If you have two choices, and one has a remote chance of biting you in the butt, but is easier by a few keystrokes to implement, then I would recommend the one that takes a few more keystrokes and a little getting used to, but doesn't have the same dangers as the easier way. That's just my opinion.
    I agree. The risk is small, but is is there.
    Code:
    using namespace std; //Should perhaps be avoided
    using std::cout; //OK to use
    The more specific syntax is OK to use.

    Some guidelines for using namespaces then:
    • Do not put using-declarations at the global scope or directly within other namespaces in header files
    • Try to avoid "using namespace XX", as there is a (very small) risk that something could go wrong within larger projects.
    Last edited by Sang-drax : Tomorrow at 02:21 AM. Reason: Time travelling

  8. #23
    Registered User jlou's Avatar
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    Using "using std::cout;" has the basically the same problems as "using namespace std;", except they are confined to cout, which of course is even more unlikely to be used as a name somewhere else. I certainly wouldn't tell anybody they are forming a bad habit if they used that form. For other namespaces besides std that are longer and more cumbersome to type (or may be nested several namespaces deep), I use that form inside functions or other small scopes, so it certainly has its place. At this point I am only arguing style, but for the std namespace, it just seems to make more sense to use "std::" everywhere.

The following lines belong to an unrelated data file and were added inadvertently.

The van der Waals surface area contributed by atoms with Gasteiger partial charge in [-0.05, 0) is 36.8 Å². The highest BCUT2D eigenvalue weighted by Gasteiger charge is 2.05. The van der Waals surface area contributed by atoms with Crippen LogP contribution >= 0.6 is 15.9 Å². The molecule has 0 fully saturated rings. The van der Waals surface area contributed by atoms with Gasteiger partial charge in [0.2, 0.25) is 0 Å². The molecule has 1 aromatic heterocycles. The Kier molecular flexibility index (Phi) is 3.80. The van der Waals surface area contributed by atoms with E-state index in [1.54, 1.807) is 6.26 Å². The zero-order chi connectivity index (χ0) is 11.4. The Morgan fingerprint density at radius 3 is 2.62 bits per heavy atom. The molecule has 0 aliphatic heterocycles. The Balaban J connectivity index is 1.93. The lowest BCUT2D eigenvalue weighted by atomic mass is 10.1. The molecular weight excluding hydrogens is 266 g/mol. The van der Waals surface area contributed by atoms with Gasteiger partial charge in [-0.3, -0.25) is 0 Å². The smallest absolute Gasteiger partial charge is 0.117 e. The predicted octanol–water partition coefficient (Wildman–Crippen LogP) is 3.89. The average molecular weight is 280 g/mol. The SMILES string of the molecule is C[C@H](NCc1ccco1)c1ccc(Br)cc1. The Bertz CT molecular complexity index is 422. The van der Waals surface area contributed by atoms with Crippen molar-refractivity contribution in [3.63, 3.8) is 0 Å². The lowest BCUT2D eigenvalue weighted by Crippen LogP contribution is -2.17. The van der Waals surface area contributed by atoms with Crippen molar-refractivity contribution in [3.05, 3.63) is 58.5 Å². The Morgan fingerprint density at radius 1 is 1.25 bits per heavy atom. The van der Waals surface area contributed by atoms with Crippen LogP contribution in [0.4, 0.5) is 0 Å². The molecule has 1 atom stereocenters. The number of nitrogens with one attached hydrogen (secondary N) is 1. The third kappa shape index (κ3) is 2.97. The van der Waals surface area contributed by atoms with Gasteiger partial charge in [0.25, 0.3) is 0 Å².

Ha! - all in one paragraph!
    Last edited by jlou; 08-02-2004 at 10:40 AM.

  9. #24
    Toaster Zach L.'s Avatar
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    Quote Originally Posted by Thantos
    Hmm what a good idea for a project: A compiler that will audiobly berate you for errors and warnings. Something in a sarcastic brithish tone
    Hmm... I kind of like the Fritz chess program... Nothing quite like getting yelled at in German for making a stupid mistake.

  10. #25
    S Sang-drax's Avatar
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    Quote Originally Posted by jlou
    Using "using std::cout;" has the basically the same problems as "using namespace std;"
    Your example would give an error at compile-time if "using namespace std;" was replaced with "using std::count;", so I'd say it's safer to use.

    Also, I think this thread is great.
    Last edited by Sang-drax : Tomorrow at 02:21 AM. Reason: Time travelling

  11. #26
    Toaster Zach L.'s Avatar